2. “We need time as organizations and leaders to address trauma, burnout, harm, and conflict inside our organizations. Organizations need funding to not only do racial equity work but to do it in ways that foster well-being, and they’re going to need to be resources for that. If we don’t address the harm inside of organizations, good organizations will continue to fold.”
3. “Design for the future instead of against the oppositional forces. Once the midterms happen, people will start to get in fear, and we’re going to feel like we’re in some urgency. But how do we design for laboratory spaces? How do we design for laboratory communities? How do we design for a racially just future? What is it that we want to build?”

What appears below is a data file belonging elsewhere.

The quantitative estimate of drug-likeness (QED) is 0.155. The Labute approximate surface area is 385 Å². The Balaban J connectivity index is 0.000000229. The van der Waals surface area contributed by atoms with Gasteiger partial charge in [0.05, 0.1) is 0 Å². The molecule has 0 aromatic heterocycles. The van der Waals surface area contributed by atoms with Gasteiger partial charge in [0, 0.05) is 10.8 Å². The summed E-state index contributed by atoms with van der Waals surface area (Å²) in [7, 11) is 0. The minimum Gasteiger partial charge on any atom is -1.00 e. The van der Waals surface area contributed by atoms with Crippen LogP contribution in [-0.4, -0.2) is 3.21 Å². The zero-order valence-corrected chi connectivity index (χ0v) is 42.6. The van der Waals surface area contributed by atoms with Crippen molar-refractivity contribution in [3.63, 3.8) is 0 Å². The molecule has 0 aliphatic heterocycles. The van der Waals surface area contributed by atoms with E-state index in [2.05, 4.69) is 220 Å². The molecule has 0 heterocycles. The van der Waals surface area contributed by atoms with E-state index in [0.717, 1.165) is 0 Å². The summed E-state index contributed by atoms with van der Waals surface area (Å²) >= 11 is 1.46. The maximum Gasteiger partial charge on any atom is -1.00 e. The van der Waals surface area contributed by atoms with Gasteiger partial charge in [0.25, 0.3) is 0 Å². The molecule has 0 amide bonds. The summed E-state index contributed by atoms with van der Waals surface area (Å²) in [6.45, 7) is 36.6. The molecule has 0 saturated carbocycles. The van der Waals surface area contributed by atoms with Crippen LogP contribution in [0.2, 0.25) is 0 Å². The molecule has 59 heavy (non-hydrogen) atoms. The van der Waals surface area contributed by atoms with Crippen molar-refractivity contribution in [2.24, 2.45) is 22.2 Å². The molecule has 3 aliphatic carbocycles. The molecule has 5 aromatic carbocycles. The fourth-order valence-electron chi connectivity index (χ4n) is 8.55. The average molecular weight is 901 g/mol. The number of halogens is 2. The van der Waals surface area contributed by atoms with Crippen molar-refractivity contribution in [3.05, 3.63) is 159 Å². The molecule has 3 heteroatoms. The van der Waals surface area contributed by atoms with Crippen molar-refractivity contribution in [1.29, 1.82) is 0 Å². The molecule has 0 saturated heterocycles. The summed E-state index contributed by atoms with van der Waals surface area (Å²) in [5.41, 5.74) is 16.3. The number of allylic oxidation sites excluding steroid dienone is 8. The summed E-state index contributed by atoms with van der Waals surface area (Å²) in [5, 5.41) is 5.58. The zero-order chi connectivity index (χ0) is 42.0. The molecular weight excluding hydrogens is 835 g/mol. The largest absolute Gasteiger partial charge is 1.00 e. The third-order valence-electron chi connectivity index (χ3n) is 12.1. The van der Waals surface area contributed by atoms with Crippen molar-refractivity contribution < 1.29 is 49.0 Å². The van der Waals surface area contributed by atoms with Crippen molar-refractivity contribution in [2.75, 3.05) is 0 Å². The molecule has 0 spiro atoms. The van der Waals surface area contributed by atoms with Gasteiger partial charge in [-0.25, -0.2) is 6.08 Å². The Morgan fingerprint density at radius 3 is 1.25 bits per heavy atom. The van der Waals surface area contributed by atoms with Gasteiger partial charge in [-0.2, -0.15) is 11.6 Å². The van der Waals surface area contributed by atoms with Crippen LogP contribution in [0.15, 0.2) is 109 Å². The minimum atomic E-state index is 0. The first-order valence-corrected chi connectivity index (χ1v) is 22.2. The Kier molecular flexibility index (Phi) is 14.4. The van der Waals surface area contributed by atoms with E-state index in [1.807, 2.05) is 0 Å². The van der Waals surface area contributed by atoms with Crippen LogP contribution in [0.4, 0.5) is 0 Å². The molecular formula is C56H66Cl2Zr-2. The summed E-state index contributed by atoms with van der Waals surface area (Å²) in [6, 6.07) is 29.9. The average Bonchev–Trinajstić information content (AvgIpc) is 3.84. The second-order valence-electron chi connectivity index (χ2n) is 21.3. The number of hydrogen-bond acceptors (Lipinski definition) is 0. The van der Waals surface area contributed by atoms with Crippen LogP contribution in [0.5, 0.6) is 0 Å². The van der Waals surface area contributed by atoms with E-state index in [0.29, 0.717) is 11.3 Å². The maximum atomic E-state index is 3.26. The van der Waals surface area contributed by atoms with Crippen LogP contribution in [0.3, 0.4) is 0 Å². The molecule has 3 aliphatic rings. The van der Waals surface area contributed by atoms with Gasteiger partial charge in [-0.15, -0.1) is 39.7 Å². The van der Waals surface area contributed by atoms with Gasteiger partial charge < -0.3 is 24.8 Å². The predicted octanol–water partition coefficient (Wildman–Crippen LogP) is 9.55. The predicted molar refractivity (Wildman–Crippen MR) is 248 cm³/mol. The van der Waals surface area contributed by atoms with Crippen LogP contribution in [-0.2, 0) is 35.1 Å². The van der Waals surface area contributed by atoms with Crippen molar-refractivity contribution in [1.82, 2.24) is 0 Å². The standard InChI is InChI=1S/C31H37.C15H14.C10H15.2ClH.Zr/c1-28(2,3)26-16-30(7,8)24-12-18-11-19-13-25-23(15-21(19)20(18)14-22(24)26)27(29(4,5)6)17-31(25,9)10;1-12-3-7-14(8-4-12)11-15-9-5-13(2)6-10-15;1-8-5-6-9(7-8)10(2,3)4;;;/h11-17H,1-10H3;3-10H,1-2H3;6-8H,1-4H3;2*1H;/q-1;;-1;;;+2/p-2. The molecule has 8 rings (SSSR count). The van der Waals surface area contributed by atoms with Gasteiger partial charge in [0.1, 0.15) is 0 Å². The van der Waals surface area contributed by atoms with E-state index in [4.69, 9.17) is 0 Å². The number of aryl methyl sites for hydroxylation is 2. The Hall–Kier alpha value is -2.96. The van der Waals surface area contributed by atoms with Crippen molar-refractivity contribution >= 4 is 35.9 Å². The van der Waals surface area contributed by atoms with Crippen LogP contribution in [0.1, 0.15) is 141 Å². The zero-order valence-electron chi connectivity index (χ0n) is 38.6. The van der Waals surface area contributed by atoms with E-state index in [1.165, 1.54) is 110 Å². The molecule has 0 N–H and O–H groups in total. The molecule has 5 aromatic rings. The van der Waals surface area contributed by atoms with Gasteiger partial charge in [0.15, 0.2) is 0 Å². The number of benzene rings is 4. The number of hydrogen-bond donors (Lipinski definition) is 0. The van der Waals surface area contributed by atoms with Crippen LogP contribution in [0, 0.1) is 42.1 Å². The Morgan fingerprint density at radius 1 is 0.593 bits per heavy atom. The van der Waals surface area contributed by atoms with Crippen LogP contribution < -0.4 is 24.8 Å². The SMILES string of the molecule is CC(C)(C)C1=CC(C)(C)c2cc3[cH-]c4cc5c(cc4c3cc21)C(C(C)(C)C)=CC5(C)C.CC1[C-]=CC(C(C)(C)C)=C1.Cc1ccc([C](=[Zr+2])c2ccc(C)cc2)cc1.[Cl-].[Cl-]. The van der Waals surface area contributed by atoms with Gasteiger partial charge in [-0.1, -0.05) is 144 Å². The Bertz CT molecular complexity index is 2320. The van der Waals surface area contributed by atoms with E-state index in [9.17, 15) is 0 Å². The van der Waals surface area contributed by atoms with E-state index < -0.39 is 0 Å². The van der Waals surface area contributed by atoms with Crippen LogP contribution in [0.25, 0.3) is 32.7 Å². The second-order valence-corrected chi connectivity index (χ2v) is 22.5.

The REACH Fund supports the work and vision of these committed practitioners. We invite you to learn more about how you, too, can sustain and propel the efforts of an interconnected national network of liberation practitioners by partnering with the REACH Fund. To learn more, contact Maya Berkowitz at firstname.lastname@example.org.